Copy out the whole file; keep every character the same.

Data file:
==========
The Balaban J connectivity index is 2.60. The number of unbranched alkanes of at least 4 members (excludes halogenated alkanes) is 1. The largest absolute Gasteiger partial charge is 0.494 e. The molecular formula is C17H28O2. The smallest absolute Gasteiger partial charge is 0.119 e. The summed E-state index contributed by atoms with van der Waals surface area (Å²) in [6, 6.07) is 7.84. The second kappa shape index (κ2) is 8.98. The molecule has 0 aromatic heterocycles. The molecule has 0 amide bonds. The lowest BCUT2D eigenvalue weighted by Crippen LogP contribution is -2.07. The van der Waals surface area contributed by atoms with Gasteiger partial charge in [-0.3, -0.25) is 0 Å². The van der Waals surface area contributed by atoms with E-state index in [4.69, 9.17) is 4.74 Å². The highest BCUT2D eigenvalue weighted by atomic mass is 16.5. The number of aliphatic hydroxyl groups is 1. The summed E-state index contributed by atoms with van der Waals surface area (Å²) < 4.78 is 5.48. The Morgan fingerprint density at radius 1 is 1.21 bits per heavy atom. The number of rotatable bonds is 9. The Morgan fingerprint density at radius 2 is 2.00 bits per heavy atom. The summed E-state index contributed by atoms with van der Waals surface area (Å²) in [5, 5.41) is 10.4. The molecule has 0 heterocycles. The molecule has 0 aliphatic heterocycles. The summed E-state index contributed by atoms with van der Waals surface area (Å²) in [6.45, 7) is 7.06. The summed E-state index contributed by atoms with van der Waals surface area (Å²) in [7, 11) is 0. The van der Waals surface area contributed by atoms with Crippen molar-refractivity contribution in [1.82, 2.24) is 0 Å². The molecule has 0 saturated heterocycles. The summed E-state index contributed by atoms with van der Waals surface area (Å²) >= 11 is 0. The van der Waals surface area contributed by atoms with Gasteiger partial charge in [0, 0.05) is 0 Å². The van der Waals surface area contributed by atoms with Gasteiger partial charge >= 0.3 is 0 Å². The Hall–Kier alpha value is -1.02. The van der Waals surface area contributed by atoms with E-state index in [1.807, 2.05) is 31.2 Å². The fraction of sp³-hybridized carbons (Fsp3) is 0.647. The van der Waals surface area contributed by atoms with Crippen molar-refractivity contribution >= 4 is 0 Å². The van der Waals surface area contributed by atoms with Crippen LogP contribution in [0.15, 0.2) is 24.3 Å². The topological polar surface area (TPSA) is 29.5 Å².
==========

The Balaban J connectivity index is 2.60. The number of unbranched alkanes of at least 4 members (excludes halogenated alkanes) is 1. The largest absolute Gasteiger partial charge is 0.494 e. The molecular formula is C17H28O2. The smallest absolute Gasteiger partial charge is 0.119 e. The summed E-state index contributed by atoms with van der Waals surface area (Å²) in [6, 6.07) is 7.84. The second kappa shape index (κ2) is 8.98. The molecule has 0 aromatic heterocycles. The molecule has 0 amide bonds. The lowest BCUT2D eigenvalue weighted by Crippen LogP contribution is -2.07. The van der Waals surface area contributed by atoms with Gasteiger partial charge in [-0.3, -0.25) is 0 Å². The van der Waals surface area contributed by atoms with E-state index in [4.69, 9.17) is 4.74 Å². The highest BCUT2D eigenvalue weighted by atomic mass is 16.5. The number of aliphatic hydroxyl groups is 1. The summed E-state index contributed by atoms with van der Waals surface area (Å²) < 4.78 is 5.48. The Morgan fingerprint density at radius 1 is 1.21 bits per heavy atom. The number of rotatable bonds is 9. The Morgan fingerprint density at radius 2 is 2.00 bits per heavy atom. The summed E-state index contributed by atoms with van der Waals surface area (Å²) in [5, 5.41) is 10.4. The molecule has 0 heterocycles. The molecule has 0 aliphatic heterocycles. The summed E-state index contributed by atoms with van der Waals surface area (Å²) in [6.45, 7) is 7.06. The summed E-state index contributed by atoms with van der Waals surface area (Å²) in [7, 11) is 0. The van der Waals surface area contributed by atoms with Crippen molar-refractivity contribution in [1.82, 2.24) is 0 Å². The molecule has 0 saturated heterocycles. The summed E-state index contributed by atoms with van der Waals surface area (Å²) >= 11 is 0. The van der Waals surface area contributed by atoms with Gasteiger partial charge in [0, 0.05) is 0 Å². The van der Waals surface area contributed by atoms with Gasteiger partial charge >= 0.3 is 0 Å². The Hall–Kier alpha value is -1.02. The van der Waals surface area contributed by atoms with E-state index in [1.807, 2.05) is 31.2 Å². The fraction of sp³-hybridized carbons (Fsp3) is 0.647. The van der Waals surface area contributed by atoms with Crippen molar-refractivity contribution >= 4 is 0 Å². The van der Waals surface area contributed by atoms with Crippen LogP contribution in [0.15, 0.2) is 24.3 Å². The topological polar surface area (TPSA) is 29.5 Å².